By RASHAD ROLLE
Tribune Staff Reporter
A STARTLING new report says harmful effects of climate change will be experienced at a lower temperature than previously anticipated, all while the world runs out of time to do something about it.
The United Nations Intergovernmental Panel on Climate Change released its landmark report on the impact of global warming at 1.5°C earlier this month, sending shock waves with its conclusion that an unprecedented human effort is required to keep temperature increases at a maximum of 1.5°C this century, beyond which countries like The Bahamas will face existential threats.
The report said the world has until 2030 to limit global warming to 1.5°C. It raises the spectre that severe consequences of climate change will be felt in the lifetime of most living Bahamians.
“The report is incredibly eye opening for countries like The Bahamas,” Bahamian geographer Dr Adelle Thomas, one of the report’s lead authors, told The Tribune.
“We have already had about 1°C of warming and that is directly related to the influence of humans. What the report says is that impacts will increase as we get 1.5°C and at 2°C they get even further. What’s sort of alarming is it’s not a linear increase. As we move up temperatures there are things such as tipping points. For sea rise in particular, as we continue to increase you have more and more sea level rise until it gets to the point where you can have multi-metre sea level rise which would be absolutely devastating for small islands like The Bahamas which have low elevation.”
Dr Thomas is a visiting professor at the University of the Bahamas who works with Climate Analytics, a Germany-based non-profit climate science and policy institute with a global footprint.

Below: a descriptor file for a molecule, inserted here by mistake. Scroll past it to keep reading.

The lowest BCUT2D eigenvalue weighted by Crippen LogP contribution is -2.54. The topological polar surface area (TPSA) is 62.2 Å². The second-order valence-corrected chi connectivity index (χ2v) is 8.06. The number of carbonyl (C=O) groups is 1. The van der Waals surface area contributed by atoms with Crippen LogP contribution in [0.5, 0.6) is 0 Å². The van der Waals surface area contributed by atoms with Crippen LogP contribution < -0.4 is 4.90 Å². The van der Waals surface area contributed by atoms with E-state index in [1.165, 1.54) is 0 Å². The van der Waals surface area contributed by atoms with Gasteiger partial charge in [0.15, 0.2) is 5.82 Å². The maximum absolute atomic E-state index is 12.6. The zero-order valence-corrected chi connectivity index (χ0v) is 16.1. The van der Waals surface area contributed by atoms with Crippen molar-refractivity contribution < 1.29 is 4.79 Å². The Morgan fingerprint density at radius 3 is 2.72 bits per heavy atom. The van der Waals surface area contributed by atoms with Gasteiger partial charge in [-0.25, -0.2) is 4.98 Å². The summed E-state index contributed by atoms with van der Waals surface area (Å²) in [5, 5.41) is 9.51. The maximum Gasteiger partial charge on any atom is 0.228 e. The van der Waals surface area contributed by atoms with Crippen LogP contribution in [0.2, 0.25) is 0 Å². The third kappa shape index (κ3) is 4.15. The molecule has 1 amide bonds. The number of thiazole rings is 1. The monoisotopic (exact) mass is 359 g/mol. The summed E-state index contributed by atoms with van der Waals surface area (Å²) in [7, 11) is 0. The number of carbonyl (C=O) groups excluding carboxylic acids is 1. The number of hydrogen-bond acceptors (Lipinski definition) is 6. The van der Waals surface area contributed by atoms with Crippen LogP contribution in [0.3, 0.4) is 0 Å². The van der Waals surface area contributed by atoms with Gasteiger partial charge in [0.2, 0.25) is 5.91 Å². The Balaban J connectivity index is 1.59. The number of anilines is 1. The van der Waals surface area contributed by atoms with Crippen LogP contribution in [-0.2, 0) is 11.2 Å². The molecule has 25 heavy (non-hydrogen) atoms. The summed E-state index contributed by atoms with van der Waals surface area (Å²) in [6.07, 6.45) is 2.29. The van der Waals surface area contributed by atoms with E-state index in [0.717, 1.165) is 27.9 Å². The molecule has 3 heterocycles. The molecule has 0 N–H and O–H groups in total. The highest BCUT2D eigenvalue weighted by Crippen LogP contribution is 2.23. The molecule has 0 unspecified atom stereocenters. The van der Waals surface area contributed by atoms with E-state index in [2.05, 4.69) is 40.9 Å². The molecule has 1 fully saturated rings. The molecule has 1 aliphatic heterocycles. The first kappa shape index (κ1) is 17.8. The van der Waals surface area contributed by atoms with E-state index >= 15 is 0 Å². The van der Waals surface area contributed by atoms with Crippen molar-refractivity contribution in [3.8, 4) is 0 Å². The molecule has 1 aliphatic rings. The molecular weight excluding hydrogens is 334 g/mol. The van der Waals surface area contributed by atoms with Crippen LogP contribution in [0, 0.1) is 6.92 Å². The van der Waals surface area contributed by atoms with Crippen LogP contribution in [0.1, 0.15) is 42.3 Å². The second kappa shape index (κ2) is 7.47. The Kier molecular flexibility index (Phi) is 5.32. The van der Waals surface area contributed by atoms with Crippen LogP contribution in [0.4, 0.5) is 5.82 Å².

Experts believe that based on current global commitments to reduce greenhouse gas emissions, the world is headed this century to a temperature increase of as much as 3°C above pre-industrial levels––an ocean away from the 1.5°C maximum needed to prevent catastrophic consequences.
The IPCC report has made headlines around the world. It sprung from the advocacy of small island states which, as part of the 2015 Paris Agreement, successfully negotiated for a major scientific assessment of the impact a 1.5°C increase above pre-industrial levels will have on the world.
“Small islands have been advocating for a global average temperature limit of 1.5°C for the last 20 years,” Dr Thomas said, “but there has been pushback from developed countries saying there is no big difference between 1.5°C and warmer temperatures like 2°C.
“The report shows that there is robust scientific literature that at 1.5°C there will be significant impacts for small island states, at 2°C we’re looking at existential threats to SIS (small island states), so threatening the very existence of small islands. We’ve seen impacts of climate change all around the world but of course small islands like The Bahamas are disproportionately affected. We’ve been seeing declines in our coral reef, we have sea level rise which means coastal erosion. Of course we’re seeing the more intense hurricanes and all of these are very significant for small islands like The Bahamas.”
The differences between the impact of a temperature increase of 1.5°C and 2°C are stark. At 2°C, 50 percent more people could be exposed to water stress than at 1.5°C; heatwaves in the tropics would last for three months at 2°C warming and for two months at 1.5°C; insects would become twice as likely to lose half their habitats at the higher temperature; 99 percent of coral reefs would be destroyed at 2°C, with 70-90 percent destroyed at 1.5°C; while famine and disease would worsen appreciably at 2°C compared with 1.5°C.